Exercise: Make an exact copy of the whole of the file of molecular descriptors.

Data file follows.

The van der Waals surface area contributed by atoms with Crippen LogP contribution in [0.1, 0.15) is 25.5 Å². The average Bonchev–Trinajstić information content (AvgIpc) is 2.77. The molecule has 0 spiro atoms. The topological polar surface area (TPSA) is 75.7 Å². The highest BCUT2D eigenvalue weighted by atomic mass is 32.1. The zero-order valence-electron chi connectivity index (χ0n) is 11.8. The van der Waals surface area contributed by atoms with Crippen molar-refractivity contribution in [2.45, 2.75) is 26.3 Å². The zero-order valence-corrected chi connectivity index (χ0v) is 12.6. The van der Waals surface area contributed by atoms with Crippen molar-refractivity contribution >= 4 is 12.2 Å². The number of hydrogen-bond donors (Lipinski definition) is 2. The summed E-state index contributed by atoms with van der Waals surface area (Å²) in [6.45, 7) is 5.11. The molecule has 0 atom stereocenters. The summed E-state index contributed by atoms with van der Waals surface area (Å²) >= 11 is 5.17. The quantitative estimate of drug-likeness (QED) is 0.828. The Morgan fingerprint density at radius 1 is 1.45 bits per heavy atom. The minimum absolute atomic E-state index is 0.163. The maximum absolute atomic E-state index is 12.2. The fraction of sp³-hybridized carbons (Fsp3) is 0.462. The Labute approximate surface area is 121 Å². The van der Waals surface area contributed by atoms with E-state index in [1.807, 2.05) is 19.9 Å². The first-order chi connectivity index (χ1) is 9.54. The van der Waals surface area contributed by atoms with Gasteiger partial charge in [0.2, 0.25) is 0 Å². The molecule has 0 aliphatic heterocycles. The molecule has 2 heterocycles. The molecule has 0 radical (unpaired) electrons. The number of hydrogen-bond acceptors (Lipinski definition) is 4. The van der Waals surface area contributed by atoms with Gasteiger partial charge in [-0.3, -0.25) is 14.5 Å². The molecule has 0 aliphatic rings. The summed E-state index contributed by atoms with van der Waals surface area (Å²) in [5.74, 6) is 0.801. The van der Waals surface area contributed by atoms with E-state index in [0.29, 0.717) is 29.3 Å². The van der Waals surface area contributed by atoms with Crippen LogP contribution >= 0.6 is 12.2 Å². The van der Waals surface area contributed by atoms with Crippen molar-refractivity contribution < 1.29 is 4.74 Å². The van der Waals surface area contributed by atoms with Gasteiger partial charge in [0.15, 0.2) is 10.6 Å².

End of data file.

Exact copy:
The van der Waals surface area contributed by atoms with Crippen LogP contribution in [0.1, 0.15) is 25.5 Å². The average Bonchev–Trinajstić information content (AvgIpc) is 2.77. The molecule has 0 spiro atoms. The topological polar surface area (TPSA) is 75.7 Å². The highest BCUT2D eigenvalue weighted by atomic mass is 32.1. The zero-order valence-electron chi connectivity index (χ0n) is 11.8. The van der Waals surface area contributed by atoms with Crippen molar-refractivity contribution in [2.45, 2.75) is 26.3 Å². The zero-order valence-corrected chi connectivity index (χ0v) is 12.6. The van der Waals surface area contributed by atoms with Crippen molar-refractivity contribution >= 4 is 12.2 Å². The number of hydrogen-bond donors (Lipinski definition) is 2. The summed E-state index contributed by atoms with van der Waals surface area (Å²) in [6.45, 7) is 5.11. The molecule has 0 atom stereocenters. The summed E-state index contributed by atoms with van der Waals surface area (Å²) >= 11 is 5.17. The quantitative estimate of drug-likeness (QED) is 0.828. The Morgan fingerprint density at radius 1 is 1.45 bits per heavy atom. The minimum absolute atomic E-state index is 0.163. The maximum absolute atomic E-state index is 12.2. The fraction of sp³-hybridized carbons (Fsp3) is 0.462. The Labute approximate surface area is 121 Å². The van der Waals surface area contributed by atoms with E-state index in [1.807, 2.05) is 19.9 Å². The first-order chi connectivity index (χ1) is 9.54. The van der Waals surface area contributed by atoms with Gasteiger partial charge in [0.2, 0.25) is 0 Å². The molecule has 0 aliphatic heterocycles. The molecule has 2 heterocycles. The molecule has 0 radical (unpaired) electrons. The number of hydrogen-bond acceptors (Lipinski definition) is 4. The van der Waals surface area contributed by atoms with Gasteiger partial charge in [-0.3, -0.25) is 14.5 Å². The molecule has 0 aliphatic rings. The summed E-state index contributed by atoms with van der Waals surface area (Å²) in [5.74, 6) is 0.801. The van der Waals surface area contributed by atoms with E-state index in [0.29, 0.717) is 29.3 Å². The van der Waals surface area contributed by atoms with Crippen LogP contribution >= 0.6 is 12.2 Å². The van der Waals surface area contributed by atoms with Crippen molar-refractivity contribution < 1.29 is 4.74 Å². The van der Waals surface area contributed by atoms with Gasteiger partial charge in [0.15, 0.2) is 10.6 Å².